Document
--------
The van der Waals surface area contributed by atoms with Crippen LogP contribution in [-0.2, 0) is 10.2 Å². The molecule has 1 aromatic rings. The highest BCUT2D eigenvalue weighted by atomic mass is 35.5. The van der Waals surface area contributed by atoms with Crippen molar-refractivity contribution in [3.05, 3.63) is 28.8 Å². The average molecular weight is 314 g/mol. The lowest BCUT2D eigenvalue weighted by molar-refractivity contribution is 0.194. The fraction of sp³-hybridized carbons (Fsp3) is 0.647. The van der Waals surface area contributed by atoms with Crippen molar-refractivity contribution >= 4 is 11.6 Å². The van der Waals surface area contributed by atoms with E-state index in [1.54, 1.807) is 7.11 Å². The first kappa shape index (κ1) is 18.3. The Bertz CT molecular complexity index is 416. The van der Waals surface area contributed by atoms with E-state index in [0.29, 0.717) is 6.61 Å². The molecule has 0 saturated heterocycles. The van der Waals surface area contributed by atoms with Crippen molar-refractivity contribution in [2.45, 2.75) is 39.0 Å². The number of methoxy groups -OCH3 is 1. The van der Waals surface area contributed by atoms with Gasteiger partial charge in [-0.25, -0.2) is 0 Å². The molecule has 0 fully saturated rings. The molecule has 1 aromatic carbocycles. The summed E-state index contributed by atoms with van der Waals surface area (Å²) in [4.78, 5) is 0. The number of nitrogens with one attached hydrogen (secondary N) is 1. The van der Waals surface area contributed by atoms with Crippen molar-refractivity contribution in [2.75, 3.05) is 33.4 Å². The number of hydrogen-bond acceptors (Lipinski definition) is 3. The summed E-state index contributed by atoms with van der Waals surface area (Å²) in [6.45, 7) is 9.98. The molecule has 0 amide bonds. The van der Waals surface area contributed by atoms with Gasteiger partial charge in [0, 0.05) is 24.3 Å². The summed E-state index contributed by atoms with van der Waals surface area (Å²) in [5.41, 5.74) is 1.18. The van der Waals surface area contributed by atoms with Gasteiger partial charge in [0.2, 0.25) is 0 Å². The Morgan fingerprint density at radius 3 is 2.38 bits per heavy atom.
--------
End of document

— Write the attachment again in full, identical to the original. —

The van der Waals surface area contributed by atoms with Crippen LogP contribution in [-0.2, 0) is 10.2 Å². The molecule has 1 aromatic rings. The highest BCUT2D eigenvalue weighted by atomic mass is 35.5. The van der Waals surface area contributed by atoms with Crippen molar-refractivity contribution in [3.05, 3.63) is 28.8 Å². The average molecular weight is 314 g/mol. The lowest BCUT2D eigenvalue weighted by molar-refractivity contribution is 0.194. The fraction of sp³-hybridized carbons (Fsp3) is 0.647. The van der Waals surface area contributed by atoms with Crippen molar-refractivity contribution >= 4 is 11.6 Å². The van der Waals surface area contributed by atoms with E-state index in [1.54, 1.807) is 7.11 Å². The first kappa shape index (κ1) is 18.3. The Bertz CT molecular complexity index is 416. The van der Waals surface area contributed by atoms with E-state index in [0.29, 0.717) is 6.61 Å². The molecule has 0 saturated heterocycles. The van der Waals surface area contributed by atoms with Crippen molar-refractivity contribution in [2.45, 2.75) is 39.0 Å². The number of methoxy groups -OCH3 is 1. The van der Waals surface area contributed by atoms with Gasteiger partial charge in [-0.25, -0.2) is 0 Å². The molecule has 0 fully saturated rings. The molecule has 1 aromatic carbocycles. The summed E-state index contributed by atoms with van der Waals surface area (Å²) in [4.78, 5) is 0. The number of nitrogens with one attached hydrogen (secondary N) is 1. The van der Waals surface area contributed by atoms with Crippen molar-refractivity contribution in [2.75, 3.05) is 33.4 Å². The number of hydrogen-bond acceptors (Lipinski definition) is 3. The summed E-state index contributed by atoms with van der Waals surface area (Å²) in [6.45, 7) is 9.98. The molecule has 0 amide bonds. The van der Waals surface area contributed by atoms with Gasteiger partial charge in [0, 0.05) is 24.3 Å². The summed E-state index contributed by atoms with van der Waals surface area (Å²) in [5.41, 5.74) is 1.18. The van der Waals surface area contributed by atoms with Gasteiger partial charge in [0.2, 0.25) is 0 Å². The Morgan fingerprint density at radius 3 is 2.38 bits per heavy atom.